Purkey’s

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Rev. Ronald C. Purkey, a Baptist minister, claims no originality for this Bible study outline.

However, every Bible study posted on this website has been taught by Rev. Purkey.

To see more Bible study outlines go to: More Bible Study Outlines.

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BUILD UP YOUR NEIGHBOR

July 27, 2014

 

SCRIPTURE: 1 Corinthians 14:13-26

 

KEY VERSE: 26 How is it then, brethren? when ye come together, every one of you hath a psalm, hath a doctrine, hath a tongue, hath a revelation, hath an interpretation. Let all things be done unto edifying. (1 Corinthians 14:26)

 

BACKGROUND: President Barack Obama quoted from 1 Corinthians 13 in his first inauguration address. In the 1997 funeral of Britain's Princess Diana, (Princess of Wales) Britain's Prime Minister Tony Blair read the same chapter. 1 Corinthians 13 is about love and is considered a classical piece of literature.

 

The Apostle Paul wrote in 1 Corinthians 14:33, For God is not the author of confusion, but of peace, as in all churches of the saints. When Paul wrote 1 Corinthians to the church at Corinth it was because their church was the opposite of a loving church.

 

The Corinth church was immoral, divisive, boastful, arguing over food, suing each other, competing over spiritual gifts, and shaming the Lord's Table. The Corinth church fit the description given by James (the writer of the Book of James) of people who follow after the wisdom of the world: "For where envying and strife is, there is confusion and every evil work.” (James 3:16). So the Apostle Paul wrote 1 Corinthians 13 to say that love is the most important part of the Christian’s life -- and that the Lord is the source of peace.

 

If we find confusion in any of our relationships, we should examine the kind of wisdom being used – as to whether it is worldly wisdom or heavenly wisdom. Heavenly wisdom is peace loving, gentle at all times, and willing to yield to others. It is full of mercy and the fruit of good deeds. It shows no favoritism and is always sincere (James 3:17).

 

Note: The following is a brief summary of what we will find in 1 Corinthians 14.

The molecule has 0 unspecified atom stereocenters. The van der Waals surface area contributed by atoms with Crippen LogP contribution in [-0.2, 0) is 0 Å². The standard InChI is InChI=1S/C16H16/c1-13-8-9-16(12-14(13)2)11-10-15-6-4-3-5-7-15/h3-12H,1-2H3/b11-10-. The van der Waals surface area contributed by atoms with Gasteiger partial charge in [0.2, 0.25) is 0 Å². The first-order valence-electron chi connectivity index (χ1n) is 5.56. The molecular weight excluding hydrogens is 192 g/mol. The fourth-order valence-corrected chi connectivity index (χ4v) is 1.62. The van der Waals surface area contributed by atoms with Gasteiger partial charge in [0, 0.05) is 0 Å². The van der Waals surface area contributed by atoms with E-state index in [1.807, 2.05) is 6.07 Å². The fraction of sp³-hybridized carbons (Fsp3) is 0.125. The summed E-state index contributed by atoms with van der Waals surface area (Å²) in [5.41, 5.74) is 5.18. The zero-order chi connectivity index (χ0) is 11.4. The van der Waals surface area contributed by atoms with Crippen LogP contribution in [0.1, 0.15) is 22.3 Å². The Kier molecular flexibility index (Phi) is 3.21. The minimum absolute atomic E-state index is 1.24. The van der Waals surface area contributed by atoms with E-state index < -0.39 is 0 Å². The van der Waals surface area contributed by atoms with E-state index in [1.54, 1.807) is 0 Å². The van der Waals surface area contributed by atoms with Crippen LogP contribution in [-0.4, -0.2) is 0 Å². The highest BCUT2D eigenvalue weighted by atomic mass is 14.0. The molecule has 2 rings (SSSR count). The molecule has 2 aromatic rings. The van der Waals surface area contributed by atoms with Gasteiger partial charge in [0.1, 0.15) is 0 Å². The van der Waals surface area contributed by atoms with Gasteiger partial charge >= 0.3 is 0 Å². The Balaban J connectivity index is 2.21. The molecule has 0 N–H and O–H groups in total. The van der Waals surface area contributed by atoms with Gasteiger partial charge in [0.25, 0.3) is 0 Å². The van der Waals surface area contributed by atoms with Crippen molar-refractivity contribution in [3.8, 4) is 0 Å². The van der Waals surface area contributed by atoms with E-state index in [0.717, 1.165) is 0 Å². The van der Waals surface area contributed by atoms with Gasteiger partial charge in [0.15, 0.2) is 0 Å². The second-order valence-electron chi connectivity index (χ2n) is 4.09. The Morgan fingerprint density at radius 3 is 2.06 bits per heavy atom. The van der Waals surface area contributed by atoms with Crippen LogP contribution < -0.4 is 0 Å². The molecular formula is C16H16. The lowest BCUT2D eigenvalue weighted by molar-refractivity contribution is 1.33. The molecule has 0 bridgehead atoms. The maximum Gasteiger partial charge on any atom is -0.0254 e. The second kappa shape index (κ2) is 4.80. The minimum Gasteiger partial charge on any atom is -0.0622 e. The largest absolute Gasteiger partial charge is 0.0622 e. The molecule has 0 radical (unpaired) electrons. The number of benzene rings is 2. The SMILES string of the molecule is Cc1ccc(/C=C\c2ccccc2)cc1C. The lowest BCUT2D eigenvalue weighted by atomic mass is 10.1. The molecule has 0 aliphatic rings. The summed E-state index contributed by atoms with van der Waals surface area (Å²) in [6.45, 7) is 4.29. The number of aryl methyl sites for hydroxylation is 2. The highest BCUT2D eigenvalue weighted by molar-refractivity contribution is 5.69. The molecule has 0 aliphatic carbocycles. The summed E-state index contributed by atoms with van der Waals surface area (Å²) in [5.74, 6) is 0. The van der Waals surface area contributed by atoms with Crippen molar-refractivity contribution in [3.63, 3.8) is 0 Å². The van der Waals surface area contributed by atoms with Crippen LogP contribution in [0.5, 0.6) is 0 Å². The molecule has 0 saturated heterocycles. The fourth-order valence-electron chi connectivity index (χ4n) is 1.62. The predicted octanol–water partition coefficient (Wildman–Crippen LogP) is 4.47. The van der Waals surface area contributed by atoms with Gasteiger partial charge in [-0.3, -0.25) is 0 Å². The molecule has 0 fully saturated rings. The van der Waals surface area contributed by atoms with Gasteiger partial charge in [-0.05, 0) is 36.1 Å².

Why should we go to church? Christian people assemble for one purpose and that is to worship the Lord Jesus Christ.

 

·        Christians worship the Lord by their singing and praying (see, 1 Corinthians 14:15).

 

·        Christians worship by their preaching and teaching (see, 1 Corinthians 14:3).

 

·        Christian worship should result in glory to the Lord God and blessing for His people (see, 1 Corinthians 14:3).

 

·        Christian Worship should result in conviction and fear for sinners (see, 1 Corinthians 14:23–25).

 

For these things to happen, Jesus Christ must be Lord of the Christian’s life, and the Christian must surrender to the Holy Spirit. If a Christian comes to church to display his spirituality, he will not only miss the blessing himself but also cause others to miss the blessing. Christians must come to honor Jesus Christ.

 

A key word in 1 Corinthians 14 is “edification” (see, 1 Corinthians 14:3–5, 12, 17, & 26), which means “building up.” A Christian worship service should lift up the Lord Jesus Christ and build up God’s people, not puff up the participants.

 

INTRODUCTION: Surely the subject of tongues is one of the most, if not the most, controversial issues in the church today. Without a doubt it is one of the major eyebrow-raisers of modern times. Many are asking questions about it, and there is much that is written in this area.

 

Well, all of 1 Corinthians 14 is devoted to a comparison by the Apostle Paul of the two gifts of tongues and of prophesying. Both of these gifts were obviously being featured and focused upon in the city of Corinth and in the church there. Therefore, the apostle gives us some very helpful insights on these gifts and how they contrast one with another. The most important verse in this whole chapter is Verse 1:

 

(1 Corinthians 14:1) Follow after charity, and desire spiritual gifts, but rather that ye may prophesy.

 

I. PRAYING WITH YOUR SPIRIT AND MIND. (1 Corinthians 14:13-17)

 

Note: The first thing we want to do is go through 1 Corinthians 14 and cross out all the words “unknown.” The Apostle Paul is not discussing “unknown” tongues; those words (i.e., the word unknown) were added by well-meaning but mistaken Bible translators.

 

Wherever you find “tongues” in the Bible, it refers to known languages (see, Acts 2:4, 6, 8, & 11). The Hebrews at Pentecost heard the Christian believers praising the Lord’s mighty works in their own dialects (so no interpreter was needed). In 1 Corinthians 14:10 & 21, the apostle definitely said that he is discussing known languages, not unknown tongues or a strange “heavenly language.”

 

A. Make it understandable.